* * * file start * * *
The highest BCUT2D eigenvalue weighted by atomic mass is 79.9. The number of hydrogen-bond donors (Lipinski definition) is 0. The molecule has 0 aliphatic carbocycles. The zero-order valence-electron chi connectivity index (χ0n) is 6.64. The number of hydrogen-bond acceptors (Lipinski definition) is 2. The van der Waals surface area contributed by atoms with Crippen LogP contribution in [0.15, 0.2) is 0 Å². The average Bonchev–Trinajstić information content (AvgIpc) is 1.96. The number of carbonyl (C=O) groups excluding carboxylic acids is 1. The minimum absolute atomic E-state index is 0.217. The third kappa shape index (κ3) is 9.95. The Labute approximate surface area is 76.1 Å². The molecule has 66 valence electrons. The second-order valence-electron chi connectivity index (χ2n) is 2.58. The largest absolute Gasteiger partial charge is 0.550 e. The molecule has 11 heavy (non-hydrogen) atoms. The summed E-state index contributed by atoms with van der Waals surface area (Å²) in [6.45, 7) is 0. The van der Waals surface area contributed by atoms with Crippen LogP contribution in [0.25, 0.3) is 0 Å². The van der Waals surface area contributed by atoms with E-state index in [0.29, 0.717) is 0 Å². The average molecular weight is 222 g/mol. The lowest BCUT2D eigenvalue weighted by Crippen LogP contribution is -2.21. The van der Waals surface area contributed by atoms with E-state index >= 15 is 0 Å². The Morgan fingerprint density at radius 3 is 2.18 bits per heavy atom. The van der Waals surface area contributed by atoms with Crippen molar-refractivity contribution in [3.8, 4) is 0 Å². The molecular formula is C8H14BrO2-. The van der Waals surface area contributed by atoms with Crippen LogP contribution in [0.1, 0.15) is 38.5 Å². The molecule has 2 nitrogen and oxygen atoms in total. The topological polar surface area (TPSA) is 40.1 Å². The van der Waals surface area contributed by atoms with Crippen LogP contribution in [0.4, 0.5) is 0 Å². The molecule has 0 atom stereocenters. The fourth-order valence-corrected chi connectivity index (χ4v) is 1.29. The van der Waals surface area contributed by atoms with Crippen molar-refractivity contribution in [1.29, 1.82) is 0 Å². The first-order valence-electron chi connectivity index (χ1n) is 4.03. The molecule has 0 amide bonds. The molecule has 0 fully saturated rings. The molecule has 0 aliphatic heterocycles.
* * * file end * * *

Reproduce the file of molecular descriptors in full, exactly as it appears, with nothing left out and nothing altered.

The highest BCUT2D eigenvalue weighted by atomic mass is 79.9. The number of hydrogen-bond donors (Lipinski definition) is 0. The molecule has 0 aliphatic carbocycles. The zero-order valence-electron chi connectivity index (χ0n) is 6.64. The number of hydrogen-bond acceptors (Lipinski definition) is 2. The van der Waals surface area contributed by atoms with Crippen LogP contribution in [0.15, 0.2) is 0 Å². The average Bonchev–Trinajstić information content (AvgIpc) is 1.96. The number of carbonyl (C=O) groups excluding carboxylic acids is 1. The minimum absolute atomic E-state index is 0.217. The third kappa shape index (κ3) is 9.95. The Labute approximate surface area is 76.1 Å². The molecule has 66 valence electrons. The second-order valence-electron chi connectivity index (χ2n) is 2.58. The largest absolute Gasteiger partial charge is 0.550 e. The molecule has 11 heavy (non-hydrogen) atoms. The summed E-state index contributed by atoms with van der Waals surface area (Å²) in [6.45, 7) is 0. The van der Waals surface area contributed by atoms with Crippen LogP contribution in [0.25, 0.3) is 0 Å². The van der Waals surface area contributed by atoms with E-state index in [0.29, 0.717) is 0 Å². The average molecular weight is 222 g/mol. The lowest BCUT2D eigenvalue weighted by Crippen LogP contribution is -2.21. The van der Waals surface area contributed by atoms with E-state index >= 15 is 0 Å². The Morgan fingerprint density at radius 3 is 2.18 bits per heavy atom. The van der Waals surface area contributed by atoms with Crippen molar-refractivity contribution in [3.8, 4) is 0 Å². The molecular formula is C8H14BrO2-. The van der Waals surface area contributed by atoms with Crippen LogP contribution in [0.1, 0.15) is 38.5 Å². The molecule has 2 nitrogen and oxygen atoms in total. The topological polar surface area (TPSA) is 40.1 Å². The van der Waals surface area contributed by atoms with Crippen LogP contribution in [0.4, 0.5) is 0 Å². The molecule has 0 atom stereocenters. The fourth-order valence-corrected chi connectivity index (χ4v) is 1.29. The van der Waals surface area contributed by atoms with Crippen molar-refractivity contribution in [1.29, 1.82) is 0 Å². The first-order valence-electron chi connectivity index (χ1n) is 4.03. The molecule has 0 amide bonds. The molecule has 0 fully saturated rings. The molecule has 0 aliphatic heterocycles.